Visit Flanders starts pilot project to breathe new life into religious properties
Visit Flanders is investing 12.2 million euros in the 17th-century St Godelieve Abbey in Bruges, which used to be inaccessible to the public. The investment is part of a pilot project to breathe new life into religious heritage.
Almost 16,000 people, locals from Bruges but also foreign tourists and entrepreneurs, visited the site in 2021 and gave their views on how they saw its future. With the help of experts, those different views were analysed and moulded into a new vision of the future.
There was no support for turning the site into a museum, so the choice was made to give new meaning to the traditional functions of the abbey. For example, young chefs and well-known cooks will be able to show off their skills in the former abbey kitchen. Ingredients will preferably come from the abbey's vegetable or herb garden, managed by locals, and guests will be able to taste the dishes in the abbey refectory.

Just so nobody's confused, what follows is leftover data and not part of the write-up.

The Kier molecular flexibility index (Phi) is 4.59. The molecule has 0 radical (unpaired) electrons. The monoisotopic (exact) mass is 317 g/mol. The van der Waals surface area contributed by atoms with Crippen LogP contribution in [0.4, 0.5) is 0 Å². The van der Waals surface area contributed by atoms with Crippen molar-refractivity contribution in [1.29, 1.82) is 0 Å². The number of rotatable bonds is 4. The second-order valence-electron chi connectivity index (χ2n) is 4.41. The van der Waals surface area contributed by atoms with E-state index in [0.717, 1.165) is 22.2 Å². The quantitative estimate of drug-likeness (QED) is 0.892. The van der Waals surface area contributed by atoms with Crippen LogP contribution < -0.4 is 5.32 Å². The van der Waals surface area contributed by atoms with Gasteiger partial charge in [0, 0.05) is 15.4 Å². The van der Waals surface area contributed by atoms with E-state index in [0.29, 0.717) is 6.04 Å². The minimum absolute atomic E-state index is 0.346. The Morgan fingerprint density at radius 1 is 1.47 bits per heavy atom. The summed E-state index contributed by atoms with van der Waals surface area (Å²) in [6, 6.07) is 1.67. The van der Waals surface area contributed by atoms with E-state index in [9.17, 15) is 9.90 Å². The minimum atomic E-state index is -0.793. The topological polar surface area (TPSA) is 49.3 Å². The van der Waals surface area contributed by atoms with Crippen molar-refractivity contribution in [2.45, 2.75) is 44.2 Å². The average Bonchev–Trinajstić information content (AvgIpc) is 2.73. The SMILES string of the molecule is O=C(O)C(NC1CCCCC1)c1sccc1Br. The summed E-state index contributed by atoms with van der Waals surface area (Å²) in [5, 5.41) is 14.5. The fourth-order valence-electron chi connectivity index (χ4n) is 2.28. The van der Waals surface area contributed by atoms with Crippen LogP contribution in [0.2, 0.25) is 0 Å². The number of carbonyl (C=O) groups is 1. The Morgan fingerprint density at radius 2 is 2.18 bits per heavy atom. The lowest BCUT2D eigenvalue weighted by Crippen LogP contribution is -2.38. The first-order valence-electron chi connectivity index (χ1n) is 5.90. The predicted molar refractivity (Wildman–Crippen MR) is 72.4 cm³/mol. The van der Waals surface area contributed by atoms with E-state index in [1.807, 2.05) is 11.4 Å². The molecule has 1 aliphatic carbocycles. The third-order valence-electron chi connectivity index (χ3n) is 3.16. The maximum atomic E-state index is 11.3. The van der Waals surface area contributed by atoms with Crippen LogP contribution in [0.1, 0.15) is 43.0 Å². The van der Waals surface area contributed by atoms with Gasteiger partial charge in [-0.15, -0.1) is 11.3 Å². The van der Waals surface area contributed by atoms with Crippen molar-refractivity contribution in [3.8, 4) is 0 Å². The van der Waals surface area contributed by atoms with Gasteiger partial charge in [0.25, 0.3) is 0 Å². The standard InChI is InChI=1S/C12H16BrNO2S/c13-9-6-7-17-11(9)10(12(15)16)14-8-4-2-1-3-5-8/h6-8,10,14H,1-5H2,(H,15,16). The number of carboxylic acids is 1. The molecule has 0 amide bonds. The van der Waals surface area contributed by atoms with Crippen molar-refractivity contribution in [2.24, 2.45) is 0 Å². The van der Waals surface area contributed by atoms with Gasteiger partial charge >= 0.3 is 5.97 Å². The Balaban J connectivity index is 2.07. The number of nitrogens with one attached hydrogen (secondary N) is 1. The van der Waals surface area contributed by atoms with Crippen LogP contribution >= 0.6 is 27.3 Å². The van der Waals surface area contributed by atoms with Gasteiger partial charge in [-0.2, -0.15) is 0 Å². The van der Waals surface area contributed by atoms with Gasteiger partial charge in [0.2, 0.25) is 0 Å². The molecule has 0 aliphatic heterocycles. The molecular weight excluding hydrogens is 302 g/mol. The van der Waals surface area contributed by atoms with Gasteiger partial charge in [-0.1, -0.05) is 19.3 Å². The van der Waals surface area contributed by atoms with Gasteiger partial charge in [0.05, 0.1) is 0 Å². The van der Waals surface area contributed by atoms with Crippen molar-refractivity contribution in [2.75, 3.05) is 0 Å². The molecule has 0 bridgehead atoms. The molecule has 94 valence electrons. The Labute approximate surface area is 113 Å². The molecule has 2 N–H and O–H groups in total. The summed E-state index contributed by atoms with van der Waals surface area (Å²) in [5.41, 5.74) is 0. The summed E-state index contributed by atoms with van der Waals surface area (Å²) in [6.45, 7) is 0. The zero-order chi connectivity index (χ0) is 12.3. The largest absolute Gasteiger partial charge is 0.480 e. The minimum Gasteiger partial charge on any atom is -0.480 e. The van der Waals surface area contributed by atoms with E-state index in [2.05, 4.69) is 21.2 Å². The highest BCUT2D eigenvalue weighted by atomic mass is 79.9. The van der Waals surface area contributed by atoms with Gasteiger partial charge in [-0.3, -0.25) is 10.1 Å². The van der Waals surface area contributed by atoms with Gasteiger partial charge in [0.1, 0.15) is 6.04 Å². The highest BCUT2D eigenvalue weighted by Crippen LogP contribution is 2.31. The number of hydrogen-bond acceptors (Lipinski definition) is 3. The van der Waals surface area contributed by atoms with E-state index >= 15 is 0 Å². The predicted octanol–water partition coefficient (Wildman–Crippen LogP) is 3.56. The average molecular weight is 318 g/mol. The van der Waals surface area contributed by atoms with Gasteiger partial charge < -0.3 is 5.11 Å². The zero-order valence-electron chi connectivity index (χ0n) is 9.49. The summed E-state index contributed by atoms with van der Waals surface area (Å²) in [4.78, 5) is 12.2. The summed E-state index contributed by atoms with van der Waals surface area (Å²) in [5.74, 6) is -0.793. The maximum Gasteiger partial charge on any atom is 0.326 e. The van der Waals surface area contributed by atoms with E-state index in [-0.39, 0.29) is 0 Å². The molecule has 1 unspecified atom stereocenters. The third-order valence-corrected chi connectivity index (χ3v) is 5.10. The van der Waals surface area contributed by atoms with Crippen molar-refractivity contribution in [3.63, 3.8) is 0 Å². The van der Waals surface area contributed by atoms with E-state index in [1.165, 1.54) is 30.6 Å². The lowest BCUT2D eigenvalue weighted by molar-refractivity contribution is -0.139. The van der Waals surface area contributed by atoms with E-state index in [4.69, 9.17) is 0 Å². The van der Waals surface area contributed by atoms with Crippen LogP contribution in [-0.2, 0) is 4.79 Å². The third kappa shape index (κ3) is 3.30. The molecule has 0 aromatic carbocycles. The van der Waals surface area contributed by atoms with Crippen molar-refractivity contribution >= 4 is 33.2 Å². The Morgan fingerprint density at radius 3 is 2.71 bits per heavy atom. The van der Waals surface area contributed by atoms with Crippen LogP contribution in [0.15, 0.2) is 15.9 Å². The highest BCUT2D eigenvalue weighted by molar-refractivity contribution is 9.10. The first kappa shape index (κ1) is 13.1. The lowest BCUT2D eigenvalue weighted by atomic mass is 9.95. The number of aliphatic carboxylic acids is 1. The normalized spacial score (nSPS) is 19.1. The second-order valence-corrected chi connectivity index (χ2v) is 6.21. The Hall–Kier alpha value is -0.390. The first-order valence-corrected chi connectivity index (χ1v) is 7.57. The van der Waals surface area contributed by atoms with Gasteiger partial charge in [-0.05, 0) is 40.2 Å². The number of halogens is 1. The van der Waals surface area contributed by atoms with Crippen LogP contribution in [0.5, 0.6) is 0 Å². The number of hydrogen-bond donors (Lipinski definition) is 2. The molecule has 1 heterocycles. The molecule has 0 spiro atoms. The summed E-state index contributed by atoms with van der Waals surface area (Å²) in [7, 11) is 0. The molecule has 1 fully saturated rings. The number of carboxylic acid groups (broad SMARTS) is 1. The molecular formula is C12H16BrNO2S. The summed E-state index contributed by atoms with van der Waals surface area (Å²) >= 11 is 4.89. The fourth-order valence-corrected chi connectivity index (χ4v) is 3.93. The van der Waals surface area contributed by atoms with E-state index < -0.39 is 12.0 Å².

"Making time come to a standstill here is not the intention, but rather to develop new activities in line with the historical context, with the soul of the place," said Visit Flanders CEO ad interim Peter De Wilde. "It is a new philosophy where tourism generates added value for visitors, residents and entrepreneurs alike, always with the utmost respect for the site."
The project will start in the spring of 2024 and should be completed in 2026.
The Sint-Godelieve abbey in Brugge. © BELGA PHOTO MAAIKE TIJSSENS